Do you have an old stucco exterior house and you are dreaming of redoing it? Or maybe you have a brick house and think it could be better with a new surface, but don’t know how to estimate stucco cost for it?
For both of these reasons, if you’re planning for a new surface for your home, how to estimate stucco cost is an essential part of the math that has to be done. With labor, it’s going to form the biggest expense and you can estimate labor cost from the stucco area so let us start with that.
Traditionally stucco is made on the site and it consists of cement, sand, lime, and water. It’s also sold in ready-mix bags these days and we’re going to cover that here. For traditional handmade stucco, you can calculate what you need from the cubic feet of stucco you need for the walls.
The stucco mix is roughly 1 part cement and 3 parts masonry sand. Lime is usually in the cement already and the parts of the mix will be different for a scratch coat, base coat, and finishing coat.
So when you want to do a big remodeling project that requires large amounts of stucco, it is important to estimate the amount and cost of the stucco required. The cost of stucco per bag is usually not expensive but it is common to underestimate the amount of cement needed to finish a project, giving you a lower cost estimate.
The most common project that requires large amounts of stucco is applying it to the exterior wall of your home. Knowing how to properly measure the walls and calculate the amount of stucco bags needed will let you know the cost of the resurfacing project.
How to estimate stucco
Step 1: Measure the width and length of the walls you want to apply stucco with the tape measure. It’s good to be as exact as possible here as if you under the measure, you’re going to end up with too little stucco.
Running out of stucco is one of the most annoying things to happen if you have long delivery times. To save yourself from stress, double check.
Step 2: Multiply the width by the length of each of the walls you want to stucco. This will give you the square footage of each of the walls. Now not all walls are boxes so you might need to fresh your memory on different calculation formulas.
Step 3: Add up the square footage for all of the walls you will be applying stucco on. This will be the total of square footage requiring stucco.
Step 4: Add 10 percent to the total square footage of all the walls. The 10 percent will help you account for any measuring error and stucco spillage.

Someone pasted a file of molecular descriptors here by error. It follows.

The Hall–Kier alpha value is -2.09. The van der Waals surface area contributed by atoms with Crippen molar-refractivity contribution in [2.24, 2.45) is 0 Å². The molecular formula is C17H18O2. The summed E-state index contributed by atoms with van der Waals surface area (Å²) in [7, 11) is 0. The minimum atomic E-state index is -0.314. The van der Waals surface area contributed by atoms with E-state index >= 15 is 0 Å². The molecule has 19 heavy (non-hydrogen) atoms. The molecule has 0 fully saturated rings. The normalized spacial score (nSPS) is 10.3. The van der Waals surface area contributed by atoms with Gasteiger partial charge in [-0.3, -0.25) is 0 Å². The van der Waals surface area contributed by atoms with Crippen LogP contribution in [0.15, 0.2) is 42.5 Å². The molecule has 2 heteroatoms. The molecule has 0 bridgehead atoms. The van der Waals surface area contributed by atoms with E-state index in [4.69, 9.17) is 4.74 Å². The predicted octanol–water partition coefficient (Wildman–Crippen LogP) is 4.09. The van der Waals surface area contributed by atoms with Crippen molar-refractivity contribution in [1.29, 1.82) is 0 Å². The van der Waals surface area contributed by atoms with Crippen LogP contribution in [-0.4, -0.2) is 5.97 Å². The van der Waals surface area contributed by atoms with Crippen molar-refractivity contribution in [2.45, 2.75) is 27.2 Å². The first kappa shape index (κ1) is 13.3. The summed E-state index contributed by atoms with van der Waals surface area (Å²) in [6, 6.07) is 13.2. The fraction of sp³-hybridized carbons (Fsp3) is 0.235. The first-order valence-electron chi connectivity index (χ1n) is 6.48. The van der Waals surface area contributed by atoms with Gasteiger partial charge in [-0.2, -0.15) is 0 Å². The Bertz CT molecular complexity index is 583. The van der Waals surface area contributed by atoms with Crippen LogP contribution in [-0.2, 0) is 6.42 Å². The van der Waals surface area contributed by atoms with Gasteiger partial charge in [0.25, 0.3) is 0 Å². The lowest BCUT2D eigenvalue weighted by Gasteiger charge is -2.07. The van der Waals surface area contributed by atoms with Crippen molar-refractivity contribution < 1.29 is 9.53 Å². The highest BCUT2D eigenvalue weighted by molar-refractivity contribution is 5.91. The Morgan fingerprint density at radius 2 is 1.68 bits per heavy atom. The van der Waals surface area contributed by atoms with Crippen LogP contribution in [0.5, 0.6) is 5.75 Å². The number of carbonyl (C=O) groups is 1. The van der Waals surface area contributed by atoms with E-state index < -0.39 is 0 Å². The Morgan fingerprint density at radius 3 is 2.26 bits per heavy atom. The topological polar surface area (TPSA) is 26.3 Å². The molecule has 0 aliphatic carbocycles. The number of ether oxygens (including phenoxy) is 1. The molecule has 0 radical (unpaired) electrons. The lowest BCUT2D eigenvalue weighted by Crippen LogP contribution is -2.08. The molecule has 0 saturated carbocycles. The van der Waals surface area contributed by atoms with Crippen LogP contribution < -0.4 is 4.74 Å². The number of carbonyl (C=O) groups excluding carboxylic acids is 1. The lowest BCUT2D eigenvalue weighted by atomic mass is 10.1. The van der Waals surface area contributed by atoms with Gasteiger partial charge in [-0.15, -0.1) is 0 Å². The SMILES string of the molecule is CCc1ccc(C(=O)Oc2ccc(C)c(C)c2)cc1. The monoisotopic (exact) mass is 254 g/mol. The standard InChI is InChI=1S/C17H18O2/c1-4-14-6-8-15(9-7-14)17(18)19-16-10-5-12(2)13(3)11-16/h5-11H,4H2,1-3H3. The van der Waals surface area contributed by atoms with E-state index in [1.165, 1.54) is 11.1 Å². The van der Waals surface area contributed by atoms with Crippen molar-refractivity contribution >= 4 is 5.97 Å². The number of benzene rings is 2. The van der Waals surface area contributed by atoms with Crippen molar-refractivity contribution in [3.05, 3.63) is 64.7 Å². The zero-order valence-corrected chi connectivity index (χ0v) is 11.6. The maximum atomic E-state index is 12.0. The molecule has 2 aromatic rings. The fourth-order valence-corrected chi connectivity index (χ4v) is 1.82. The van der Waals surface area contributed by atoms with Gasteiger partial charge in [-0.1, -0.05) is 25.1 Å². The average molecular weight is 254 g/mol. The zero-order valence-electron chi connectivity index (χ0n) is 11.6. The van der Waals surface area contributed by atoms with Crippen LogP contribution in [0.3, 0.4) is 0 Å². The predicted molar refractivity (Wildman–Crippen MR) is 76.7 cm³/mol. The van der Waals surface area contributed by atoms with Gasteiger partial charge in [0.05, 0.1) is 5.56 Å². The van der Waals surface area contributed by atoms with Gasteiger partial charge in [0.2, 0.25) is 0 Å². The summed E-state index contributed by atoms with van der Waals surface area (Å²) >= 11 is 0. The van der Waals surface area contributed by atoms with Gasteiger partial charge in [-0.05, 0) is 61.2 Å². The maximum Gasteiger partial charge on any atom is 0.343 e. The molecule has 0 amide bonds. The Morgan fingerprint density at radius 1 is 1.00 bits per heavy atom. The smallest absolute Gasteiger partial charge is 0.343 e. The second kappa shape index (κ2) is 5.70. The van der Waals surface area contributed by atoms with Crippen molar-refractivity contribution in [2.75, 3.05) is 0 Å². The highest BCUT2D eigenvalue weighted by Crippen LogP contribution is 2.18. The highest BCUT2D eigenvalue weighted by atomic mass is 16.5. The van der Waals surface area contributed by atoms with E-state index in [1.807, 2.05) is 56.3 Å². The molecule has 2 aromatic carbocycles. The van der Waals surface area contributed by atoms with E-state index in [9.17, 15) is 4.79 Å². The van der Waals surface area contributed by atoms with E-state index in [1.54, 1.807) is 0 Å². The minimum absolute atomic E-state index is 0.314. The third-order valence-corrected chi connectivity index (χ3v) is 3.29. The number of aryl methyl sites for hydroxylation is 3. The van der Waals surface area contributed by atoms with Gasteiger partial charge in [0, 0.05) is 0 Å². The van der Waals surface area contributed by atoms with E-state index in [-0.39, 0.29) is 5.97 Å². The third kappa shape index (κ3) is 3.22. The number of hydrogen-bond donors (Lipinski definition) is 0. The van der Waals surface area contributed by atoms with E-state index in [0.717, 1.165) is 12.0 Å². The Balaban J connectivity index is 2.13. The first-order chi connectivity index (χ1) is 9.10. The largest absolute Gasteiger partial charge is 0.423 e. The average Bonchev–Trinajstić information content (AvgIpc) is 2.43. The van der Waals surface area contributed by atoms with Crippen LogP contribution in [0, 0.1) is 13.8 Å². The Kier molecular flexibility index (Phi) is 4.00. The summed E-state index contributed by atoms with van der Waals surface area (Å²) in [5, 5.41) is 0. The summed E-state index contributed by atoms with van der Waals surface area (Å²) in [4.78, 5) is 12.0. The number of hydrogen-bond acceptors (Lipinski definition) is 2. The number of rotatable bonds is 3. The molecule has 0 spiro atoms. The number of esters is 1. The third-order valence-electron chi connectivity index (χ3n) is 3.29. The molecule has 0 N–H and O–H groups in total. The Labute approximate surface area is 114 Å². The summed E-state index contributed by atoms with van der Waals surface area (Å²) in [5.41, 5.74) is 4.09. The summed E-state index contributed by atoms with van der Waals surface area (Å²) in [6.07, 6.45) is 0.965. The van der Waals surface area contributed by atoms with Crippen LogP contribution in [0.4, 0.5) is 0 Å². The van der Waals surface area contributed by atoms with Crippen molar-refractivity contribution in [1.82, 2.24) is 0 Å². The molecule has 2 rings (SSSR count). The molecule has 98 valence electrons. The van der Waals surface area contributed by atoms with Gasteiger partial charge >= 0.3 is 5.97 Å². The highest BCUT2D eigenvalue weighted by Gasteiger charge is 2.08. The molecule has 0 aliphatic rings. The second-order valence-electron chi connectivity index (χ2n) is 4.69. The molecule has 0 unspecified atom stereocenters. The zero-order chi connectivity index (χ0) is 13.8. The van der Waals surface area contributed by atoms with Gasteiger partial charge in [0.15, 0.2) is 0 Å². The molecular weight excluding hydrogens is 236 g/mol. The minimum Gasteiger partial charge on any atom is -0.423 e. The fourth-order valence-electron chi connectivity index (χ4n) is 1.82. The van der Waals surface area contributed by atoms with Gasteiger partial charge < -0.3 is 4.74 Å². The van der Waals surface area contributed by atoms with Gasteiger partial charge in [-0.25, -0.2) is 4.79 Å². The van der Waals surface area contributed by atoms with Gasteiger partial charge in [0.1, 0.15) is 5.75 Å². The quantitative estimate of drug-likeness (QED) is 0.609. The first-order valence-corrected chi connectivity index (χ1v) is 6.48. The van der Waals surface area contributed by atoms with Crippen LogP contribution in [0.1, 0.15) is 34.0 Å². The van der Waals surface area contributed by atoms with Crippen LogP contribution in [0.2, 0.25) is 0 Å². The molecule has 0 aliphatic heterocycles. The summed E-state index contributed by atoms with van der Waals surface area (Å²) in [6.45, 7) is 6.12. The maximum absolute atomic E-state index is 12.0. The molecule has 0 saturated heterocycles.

This is the important number when you order with ready-mix bags as manufacturers usually inform how big area one stucco bag can cover. It’s usually something like 24 square feet for an 80 lb bag for 3/8 inch thickness, but don’t take my word for it and check it yourself.
Also, you might need to do thicker filling on the walls. One thing to remember is that also surface matters here. The brick wall that is not level will take more stucco than the brick wall that is level. Not all walls are created equal so that 10% extra might come in handy.
Rough estimation on installation labor cost would be $2-$3 for square feet. You need to get estimations from the local contractors if you’re not doing it yourself.
Step 5: For scratch and base coat divide the square feet of your wall (+10%) with the manufacturer labels promised estimated coverage. For Quikrete ½” thick layer would be 15-18 feet coverage so let’s go with that for a rough estimate. For every wall, this is different depending on how level they are and what thickness is needed, but this is for example.
Let us say our total area is 1000 square feet, we divide that by 15 which makes 66 bags. That makes 5280 lb of ready-mix to be ordered. Stucco also comes in 3000lb super sack so might want to ask about prices.
Step 6: Calculate the finish coat in the same way. I’ll use Quikrete stucco as an example as I got their datasheet pretty fast. Coverage here is a lot more as the finish coat is usually pretty thin. It’s 70 square feet so we divide 1000 by 70 and get 14,28.
So our total bags would be 66 +14 ending up at 80 total. Now how do you know how thick you have to make it before you even start? One way would be getting a long straight level and checking your walls. If the level sits nice and straight, you have level walls and might not need to use that much stucco.
If you can’t place the level horizontally or vertically so that there is no gaps between wall and level you should be preparing to spent some more on this project.
To get the cost of stucco, you will multiply the cost of a single bag with how many you need. Simple as that. If you need outside labor to install it, divide the total square feet of your walls with their estimated square feet price.
As stated at the beginning, these are rough estimations on how to estimate stucco cost. The smart way to start the big project (let us say 200 bags) is to check logistics, how fast can you get more stucco. Then, order half of the amount or a little more, delivering shouldn’t cost that much and you will have more space around the house.
This way you will see how much stucco is being used when you get near the halfway and order the next patch accordingly. Also, if you’re working with 80 lb bags, don’t order the finish bags until it’s time to do the finish layer on the whole project.
If left standing on the ground, these bags might get moisture from the ground and start curing. This is a problem with projects that last for months usually. You start by spring and in autumn your bottom layer of the pallet is rock hard.
If the delivery costs aren’t too high, it’s good to have a workable amount, and a week or two before you need a refill, order more. Just remember that the delivery needs to be trustworthy so your project won’t have standing days.
When you take all of these factors into account, you will have a smooth stucco project in your hands. If you hire people for the job, have them working smart as well. It will end up saving some money for you.